Educating ALL Medical Specialists to consider exercise as the fifth vital sign – Dr. Danica Bonello Spiteri comments

Guest blog by Dr. Danica Bonello Spiteri


I read with great interest your article  ‘Developing healthcare systems to support exercise: exercise as the fifth vital sign’ (Sallis R. Br J Sports Med May  2011 45;6:473-4 – Free online).

My main concern is whether we should also be educating the physicians. I recently was involved in a discussion with 3 diabetes consultants and was suggesting that whilst working in their department, an exercise and nutrition section should be opened up. Eager to be part of such an initiative, I explained how this can reduce health care costs, morbidity and mortality in the long term for both patient and the health care system.

To my dismay, the idea was quickly shot down. Although they agreed that the evidence is there and there is a good positive outcome, the manpower, expertise and cost to the health care system to initiate such a programme was difficult to obtain.

This made me think deeply, and my main concern is whether we should be also educating the specialists who are not in the field of exercise medicine. The long term benefit clearly outweigh the initial costs, yet lack of initiative about an exercise programme makes me wonder where the problem lies.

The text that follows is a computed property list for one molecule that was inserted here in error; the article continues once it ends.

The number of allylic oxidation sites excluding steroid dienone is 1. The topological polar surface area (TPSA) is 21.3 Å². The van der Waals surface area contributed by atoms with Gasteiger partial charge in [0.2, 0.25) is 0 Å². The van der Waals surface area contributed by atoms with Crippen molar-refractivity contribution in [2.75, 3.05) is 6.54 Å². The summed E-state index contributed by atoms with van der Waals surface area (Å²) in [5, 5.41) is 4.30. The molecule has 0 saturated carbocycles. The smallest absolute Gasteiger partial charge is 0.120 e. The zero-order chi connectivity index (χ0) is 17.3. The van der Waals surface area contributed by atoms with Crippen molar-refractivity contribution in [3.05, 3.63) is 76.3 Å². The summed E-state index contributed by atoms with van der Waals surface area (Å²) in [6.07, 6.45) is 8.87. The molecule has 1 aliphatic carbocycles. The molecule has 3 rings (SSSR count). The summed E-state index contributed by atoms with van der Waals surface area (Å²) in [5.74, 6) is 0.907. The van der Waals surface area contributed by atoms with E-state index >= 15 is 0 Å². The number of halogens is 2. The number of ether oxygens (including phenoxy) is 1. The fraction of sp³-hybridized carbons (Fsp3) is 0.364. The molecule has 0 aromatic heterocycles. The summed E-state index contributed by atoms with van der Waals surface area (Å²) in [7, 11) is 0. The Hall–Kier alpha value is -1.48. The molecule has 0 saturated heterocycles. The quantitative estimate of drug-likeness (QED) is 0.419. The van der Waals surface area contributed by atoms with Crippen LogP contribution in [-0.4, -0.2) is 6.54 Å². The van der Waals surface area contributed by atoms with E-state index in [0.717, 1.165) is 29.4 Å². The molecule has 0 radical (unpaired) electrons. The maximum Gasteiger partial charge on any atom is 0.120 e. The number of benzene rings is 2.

We want to know what you think about developing healthcare systems to support exercise as the fifth vital sign!

Please leave comment below or

email: karim.khan@ubc.ca

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Dr Danica Bonello Spiteri graduated from the University of Malta in medicine and surgery in 2004 and obtained her MRCP in 2009. She is pursuing the Masters level degree in sports and exercise medicine at Bath University. She is also a Specialty Registrar in Sports and Exercise Medicine in Leeds, UK. Dr. Spiteri is very active in the triathlon scene on a national and international level, and was the Malta National Sportswoman of the year in 2010.

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  • I completely agree with checking your “exercise vital sings” and prescribing “exercise” when needed. I understand their is an entire multi-billion dollar business in prescription medicine which therefor makes it profitable to have sick people that need medicine. But if “prescriptions” can made to see fitness professionals, that is an entirely different profit that can be maximized. Of course, more important than the profit aspect is the possibility that people can lead healthier lives all around.